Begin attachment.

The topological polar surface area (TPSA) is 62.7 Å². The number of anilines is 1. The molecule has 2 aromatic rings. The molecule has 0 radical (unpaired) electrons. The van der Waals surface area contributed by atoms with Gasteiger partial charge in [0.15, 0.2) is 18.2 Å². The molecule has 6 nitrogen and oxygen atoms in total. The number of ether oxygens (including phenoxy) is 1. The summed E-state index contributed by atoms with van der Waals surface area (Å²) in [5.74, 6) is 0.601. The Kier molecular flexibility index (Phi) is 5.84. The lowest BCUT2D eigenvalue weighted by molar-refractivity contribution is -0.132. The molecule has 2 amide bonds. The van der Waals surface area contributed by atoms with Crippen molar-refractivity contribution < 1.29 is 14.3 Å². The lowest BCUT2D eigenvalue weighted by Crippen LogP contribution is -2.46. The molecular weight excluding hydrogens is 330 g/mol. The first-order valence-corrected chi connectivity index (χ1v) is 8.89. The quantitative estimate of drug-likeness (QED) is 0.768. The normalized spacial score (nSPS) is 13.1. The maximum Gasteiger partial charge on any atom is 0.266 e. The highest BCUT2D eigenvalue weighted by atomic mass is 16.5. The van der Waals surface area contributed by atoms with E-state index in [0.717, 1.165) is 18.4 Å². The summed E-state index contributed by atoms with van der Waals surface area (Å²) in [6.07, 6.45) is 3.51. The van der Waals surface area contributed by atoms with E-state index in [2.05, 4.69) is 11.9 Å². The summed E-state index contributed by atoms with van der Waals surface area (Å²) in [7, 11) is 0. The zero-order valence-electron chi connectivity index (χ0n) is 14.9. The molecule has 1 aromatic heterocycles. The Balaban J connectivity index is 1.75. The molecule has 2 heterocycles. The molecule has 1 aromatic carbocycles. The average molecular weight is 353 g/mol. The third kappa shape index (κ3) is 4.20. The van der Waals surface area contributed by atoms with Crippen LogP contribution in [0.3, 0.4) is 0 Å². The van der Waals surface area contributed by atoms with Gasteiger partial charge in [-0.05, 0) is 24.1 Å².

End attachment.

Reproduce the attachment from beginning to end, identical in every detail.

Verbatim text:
The topological polar surface area (TPSA) is 62.7 Å². The number of anilines is 1. The molecule has 2 aromatic rings. The molecule has 0 radical (unpaired) electrons. The van der Waals surface area contributed by atoms with Gasteiger partial charge in [0.15, 0.2) is 18.2 Å². The molecule has 6 nitrogen and oxygen atoms in total. The number of ether oxygens (including phenoxy) is 1. The summed E-state index contributed by atoms with van der Waals surface area (Å²) in [5.74, 6) is 0.601. The Kier molecular flexibility index (Phi) is 5.84. The lowest BCUT2D eigenvalue weighted by molar-refractivity contribution is -0.132. The molecule has 2 amide bonds. The van der Waals surface area contributed by atoms with Crippen molar-refractivity contribution < 1.29 is 14.3 Å². The lowest BCUT2D eigenvalue weighted by Crippen LogP contribution is -2.46. The molecular weight excluding hydrogens is 330 g/mol. The first-order valence-corrected chi connectivity index (χ1v) is 8.89. The quantitative estimate of drug-likeness (QED) is 0.768. The normalized spacial score (nSPS) is 13.1. The maximum Gasteiger partial charge on any atom is 0.266 e. The highest BCUT2D eigenvalue weighted by atomic mass is 16.5. The van der Waals surface area contributed by atoms with E-state index in [0.717, 1.165) is 18.4 Å². The summed E-state index contributed by atoms with van der Waals surface area (Å²) in [6.07, 6.45) is 3.51. The van der Waals surface area contributed by atoms with E-state index in [2.05, 4.69) is 11.9 Å². The summed E-state index contributed by atoms with van der Waals surface area (Å²) in [7, 11) is 0. The zero-order valence-electron chi connectivity index (χ0n) is 14.9. The molecule has 1 aromatic heterocycles. The Balaban J connectivity index is 1.75. The molecule has 2 heterocycles. The molecule has 1 aromatic carbocycles. The average molecular weight is 353 g/mol. The third kappa shape index (κ3) is 4.20. The van der Waals surface area contributed by atoms with Crippen LogP contribution in [0.3, 0.4) is 0 Å². The van der Waals surface area contributed by atoms with Gasteiger partial charge in [-0.05, 0) is 24.1 Å².